Listening may seem like making sympathetic eye contact and nodding your head occasionally to give your listening partner the impression that you’re paying attention (and also to stop yourself from literally nodding — off) but real listening involves much more.
Here is an approach that hardcore listeners — psychologists — use to not just give the impression of listening to to hear people and make the listenee to feel heard.
The approach is called “Reflective Listening” or “Active Listening.” Even though this comes from the fields of counseling and psychotherapy, good conversationalists have practiced a form of this since time immemorial. These techniques are useful in learning the art of interpersonal skills and also useful in many everyday situations. Reflective listening shows people that you 1. are listening 2. are empathetic, and 3. are validating (“validating” does not me agreeing, per se.)
The listener is only listening and trying to understand what the other person is saying from their point of view. The listener isn’t trying to solve anybody’s problem, give advice or give an opinion. The listener isn’t asking “How can I solve this person’s problems” or even “How do I feel about this person?” The listener is putting all of their energy into trying to understand exactly how this person sees themselves and their situation. The listener’s goal is simply to understand what the other person is saying or how they feel.
The listener’s desire and effort to understand the recipient and the recipient’s internal frame of reference rather than to interpret the recipient through an external point of view, such as a theory; a set of standards, or the listener’s preferences. The listener expresses this empathy verbally and non-verbally through language such as “I follow you,” “I’m with you” or “I understand.” The key is to listen and to understand through the recipients own perspective. A person who sees that a listener is really trying to understand his or her meanings will be willing to explore his or her problems and self more deeply. Empathy is surprisingly difficult to achieve. We all have a strong tendency to advise, tell, agree, or disagree from our own point of view.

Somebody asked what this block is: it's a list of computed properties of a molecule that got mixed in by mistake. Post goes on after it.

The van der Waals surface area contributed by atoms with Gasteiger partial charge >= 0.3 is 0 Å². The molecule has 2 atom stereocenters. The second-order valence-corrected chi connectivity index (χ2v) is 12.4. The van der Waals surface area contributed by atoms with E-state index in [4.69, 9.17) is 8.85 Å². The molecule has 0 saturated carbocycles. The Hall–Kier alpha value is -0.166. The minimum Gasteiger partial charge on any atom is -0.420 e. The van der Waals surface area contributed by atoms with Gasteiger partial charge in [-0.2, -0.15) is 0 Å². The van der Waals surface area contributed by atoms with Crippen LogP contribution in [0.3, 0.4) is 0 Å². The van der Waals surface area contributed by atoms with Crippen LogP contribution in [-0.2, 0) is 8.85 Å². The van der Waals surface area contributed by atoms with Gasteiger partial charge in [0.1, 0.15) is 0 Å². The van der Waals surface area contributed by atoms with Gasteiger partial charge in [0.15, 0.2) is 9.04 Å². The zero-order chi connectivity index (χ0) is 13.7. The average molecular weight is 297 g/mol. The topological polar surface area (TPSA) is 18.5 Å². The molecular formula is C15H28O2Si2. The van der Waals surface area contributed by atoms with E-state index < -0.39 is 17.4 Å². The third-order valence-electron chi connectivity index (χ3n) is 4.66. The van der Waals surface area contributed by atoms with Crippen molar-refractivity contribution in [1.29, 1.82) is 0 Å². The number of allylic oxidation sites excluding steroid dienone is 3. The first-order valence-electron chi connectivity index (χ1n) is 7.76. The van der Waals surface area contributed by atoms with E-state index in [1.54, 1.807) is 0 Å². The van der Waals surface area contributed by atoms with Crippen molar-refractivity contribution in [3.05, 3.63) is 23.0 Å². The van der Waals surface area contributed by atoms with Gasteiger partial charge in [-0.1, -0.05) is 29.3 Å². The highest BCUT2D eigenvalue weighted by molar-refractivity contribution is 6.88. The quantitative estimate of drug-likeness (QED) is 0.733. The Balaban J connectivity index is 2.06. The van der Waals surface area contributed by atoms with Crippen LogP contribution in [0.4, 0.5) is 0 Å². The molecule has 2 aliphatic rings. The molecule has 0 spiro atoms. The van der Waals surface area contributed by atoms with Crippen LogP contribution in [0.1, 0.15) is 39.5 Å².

Closely related to empathy. Acceptance means having respect for a person for simply being a person. Acceptance should be as unconditional as possible. This means that the listener should avoid expressing agreement or disagreement with what the other person says. This attitude encourages the other person to be less defensive and to explore aspects of self and the situation that they might otherwise keep hidden
Refers to openness, frankness, and genuineness on the part of the listener. Candor on the part of the listener tends to evoke candor in the speaker. When one person comes out from behind a facade, the other is more likely to as well.
Refers to focusing on specifics rather than vague generalities. For example, instead of a agreeing with a statement like “You just can’t trust a manager. They care about themselves first and you second”, you can ask what specific incident the speaker is referring to.
Check understanding – paraphrasing. Repeat back to the speaker what they said. Don’t repeat but paraphrase what you heard.
Go a step further by asking a question for clarification or elaboration. We often miss the meaning of what someone said. If done well, this is actually an opportunity for the speaker to further elaborate. It’s hard to change your perspective but this is not a test of your listening skills. If you misunderstood, don’t be hurt. You’ve provided an opportunity for the speaker to further elaborate and correct. That proves that this technique does truly clarify communication. For most of us, it takes a lot of practice before we become natural and effective at reflecting. Our first few efforts may sound forced, phony, patronizing, and even moronic. Once you practice for awhile, you may find out that you’re very good at it. It takes a lot of the burden off of your shoulders as well.
Try these techniques out for yourself. You’ll notice that once you try to understand what the other person is saying without formulating a counter argument in your head, you’ll be a far more effective communicator, friend and colleague.